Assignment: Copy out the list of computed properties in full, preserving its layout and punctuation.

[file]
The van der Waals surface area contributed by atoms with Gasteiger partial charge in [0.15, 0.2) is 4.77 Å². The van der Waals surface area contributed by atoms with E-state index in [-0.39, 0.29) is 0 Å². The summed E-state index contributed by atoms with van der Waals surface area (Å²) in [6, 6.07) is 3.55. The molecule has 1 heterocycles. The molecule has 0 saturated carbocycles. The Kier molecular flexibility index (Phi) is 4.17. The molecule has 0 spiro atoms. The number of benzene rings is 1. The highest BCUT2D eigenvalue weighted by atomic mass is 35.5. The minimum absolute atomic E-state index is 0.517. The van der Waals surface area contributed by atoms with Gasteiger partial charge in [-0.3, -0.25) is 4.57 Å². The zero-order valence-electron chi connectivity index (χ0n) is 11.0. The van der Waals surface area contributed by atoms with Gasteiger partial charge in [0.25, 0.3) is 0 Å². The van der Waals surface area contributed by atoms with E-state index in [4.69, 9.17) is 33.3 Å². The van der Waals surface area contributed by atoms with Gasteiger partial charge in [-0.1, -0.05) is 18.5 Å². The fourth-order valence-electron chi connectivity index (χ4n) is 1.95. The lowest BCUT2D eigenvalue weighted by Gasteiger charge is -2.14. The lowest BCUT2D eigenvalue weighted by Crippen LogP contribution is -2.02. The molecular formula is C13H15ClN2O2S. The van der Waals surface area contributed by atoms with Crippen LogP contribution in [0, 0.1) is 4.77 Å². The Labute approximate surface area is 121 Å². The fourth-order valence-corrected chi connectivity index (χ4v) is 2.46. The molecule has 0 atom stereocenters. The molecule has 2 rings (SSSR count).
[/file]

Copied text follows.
The van der Waals surface area contributed by atoms with Gasteiger partial charge in [0.15, 0.2) is 4.77 Å². The van der Waals surface area contributed by atoms with E-state index in [-0.39, 0.29) is 0 Å². The summed E-state index contributed by atoms with van der Waals surface area (Å²) in [6, 6.07) is 3.55. The molecule has 1 heterocycles. The molecule has 0 saturated carbocycles. The Kier molecular flexibility index (Phi) is 4.17. The molecule has 0 spiro atoms. The number of benzene rings is 1. The highest BCUT2D eigenvalue weighted by atomic mass is 35.5. The minimum absolute atomic E-state index is 0.517. The van der Waals surface area contributed by atoms with Gasteiger partial charge in [-0.3, -0.25) is 4.57 Å². The zero-order valence-electron chi connectivity index (χ0n) is 11.0. The van der Waals surface area contributed by atoms with Gasteiger partial charge in [0.25, 0.3) is 0 Å². The van der Waals surface area contributed by atoms with E-state index in [4.69, 9.17) is 33.3 Å². The van der Waals surface area contributed by atoms with Gasteiger partial charge in [-0.1, -0.05) is 18.5 Å². The fourth-order valence-electron chi connectivity index (χ4n) is 1.95. The lowest BCUT2D eigenvalue weighted by Gasteiger charge is -2.14. The lowest BCUT2D eigenvalue weighted by Crippen LogP contribution is -2.02. The molecular formula is C13H15ClN2O2S. The van der Waals surface area contributed by atoms with Crippen LogP contribution in [0, 0.1) is 4.77 Å². The Labute approximate surface area is 121 Å². The fourth-order valence-corrected chi connectivity index (χ4v) is 2.46. The molecule has 0 atom stereocenters. The molecule has 2 rings (SSSR count).